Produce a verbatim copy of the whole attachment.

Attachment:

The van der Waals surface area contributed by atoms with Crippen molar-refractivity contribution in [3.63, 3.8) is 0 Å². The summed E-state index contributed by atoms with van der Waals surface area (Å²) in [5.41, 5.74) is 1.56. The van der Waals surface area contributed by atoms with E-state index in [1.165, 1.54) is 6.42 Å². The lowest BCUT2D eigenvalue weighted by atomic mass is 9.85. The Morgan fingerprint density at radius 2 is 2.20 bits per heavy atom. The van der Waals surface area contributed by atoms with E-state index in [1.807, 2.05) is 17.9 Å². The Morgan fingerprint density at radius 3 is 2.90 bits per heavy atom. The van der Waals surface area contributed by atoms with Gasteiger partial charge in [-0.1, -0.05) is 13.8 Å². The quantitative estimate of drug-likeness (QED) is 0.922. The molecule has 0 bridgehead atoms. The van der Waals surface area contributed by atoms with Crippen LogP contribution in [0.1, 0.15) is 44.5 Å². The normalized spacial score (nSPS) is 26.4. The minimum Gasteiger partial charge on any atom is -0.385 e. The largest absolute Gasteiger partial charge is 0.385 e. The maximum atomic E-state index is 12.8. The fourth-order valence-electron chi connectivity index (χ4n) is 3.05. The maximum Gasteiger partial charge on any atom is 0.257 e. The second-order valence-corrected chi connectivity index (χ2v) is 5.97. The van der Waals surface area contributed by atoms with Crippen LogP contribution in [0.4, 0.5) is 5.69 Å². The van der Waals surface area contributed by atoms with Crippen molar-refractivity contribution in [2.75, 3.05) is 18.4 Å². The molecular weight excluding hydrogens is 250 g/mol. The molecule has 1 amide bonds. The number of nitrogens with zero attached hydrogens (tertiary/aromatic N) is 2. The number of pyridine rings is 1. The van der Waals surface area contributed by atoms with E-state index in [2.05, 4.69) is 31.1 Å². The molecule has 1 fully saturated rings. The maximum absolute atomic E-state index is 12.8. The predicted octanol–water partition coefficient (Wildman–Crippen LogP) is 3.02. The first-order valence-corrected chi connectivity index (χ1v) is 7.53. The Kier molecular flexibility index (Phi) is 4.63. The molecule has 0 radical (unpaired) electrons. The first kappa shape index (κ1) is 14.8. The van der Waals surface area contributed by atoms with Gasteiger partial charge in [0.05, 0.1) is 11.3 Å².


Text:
The van der Waals surface area contributed by atoms with Crippen molar-refractivity contribution in [3.63, 3.8) is 0 Å². The summed E-state index contributed by atoms with van der Waals surface area (Å²) in [5.41, 5.74) is 1.56. The van der Waals surface area contributed by atoms with E-state index in [1.165, 1.54) is 6.42 Å². The lowest BCUT2D eigenvalue weighted by atomic mass is 9.85. The Morgan fingerprint density at radius 2 is 2.20 bits per heavy atom. The van der Waals surface area contributed by atoms with E-state index in [1.807, 2.05) is 17.9 Å². The Morgan fingerprint density at radius 3 is 2.90 bits per heavy atom. The van der Waals surface area contributed by atoms with Gasteiger partial charge in [-0.1, -0.05) is 13.8 Å². The quantitative estimate of drug-likeness (QED) is 0.922. The molecule has 0 bridgehead atoms. The van der Waals surface area contributed by atoms with Crippen LogP contribution in [0.1, 0.15) is 44.5 Å². The normalized spacial score (nSPS) is 26.4. The minimum Gasteiger partial charge on any atom is -0.385 e. The largest absolute Gasteiger partial charge is 0.385 e. The maximum atomic E-state index is 12.8. The fourth-order valence-electron chi connectivity index (χ4n) is 3.05. The maximum Gasteiger partial charge on any atom is 0.257 e. The second-order valence-corrected chi connectivity index (χ2v) is 5.97. The van der Waals surface area contributed by atoms with Crippen LogP contribution in [0.4, 0.5) is 5.69 Å². The van der Waals surface area contributed by atoms with Crippen molar-refractivity contribution in [2.75, 3.05) is 18.4 Å². The molecular weight excluding hydrogens is 250 g/mol. The molecule has 1 amide bonds. The number of nitrogens with zero attached hydrogens (tertiary/aromatic N) is 2. The number of pyridine rings is 1. The van der Waals surface area contributed by atoms with E-state index in [2.05, 4.69) is 31.1 Å². The molecule has 1 fully saturated rings. The maximum absolute atomic E-state index is 12.8. The predicted octanol–water partition coefficient (Wildman–Crippen LogP) is 3.02. The first-order valence-corrected chi connectivity index (χ1v) is 7.53. The Kier molecular flexibility index (Phi) is 4.63. The molecule has 0 radical (unpaired) electrons. The first kappa shape index (κ1) is 14.8. The van der Waals surface area contributed by atoms with Gasteiger partial charge in [0.05, 0.1) is 11.3 Å².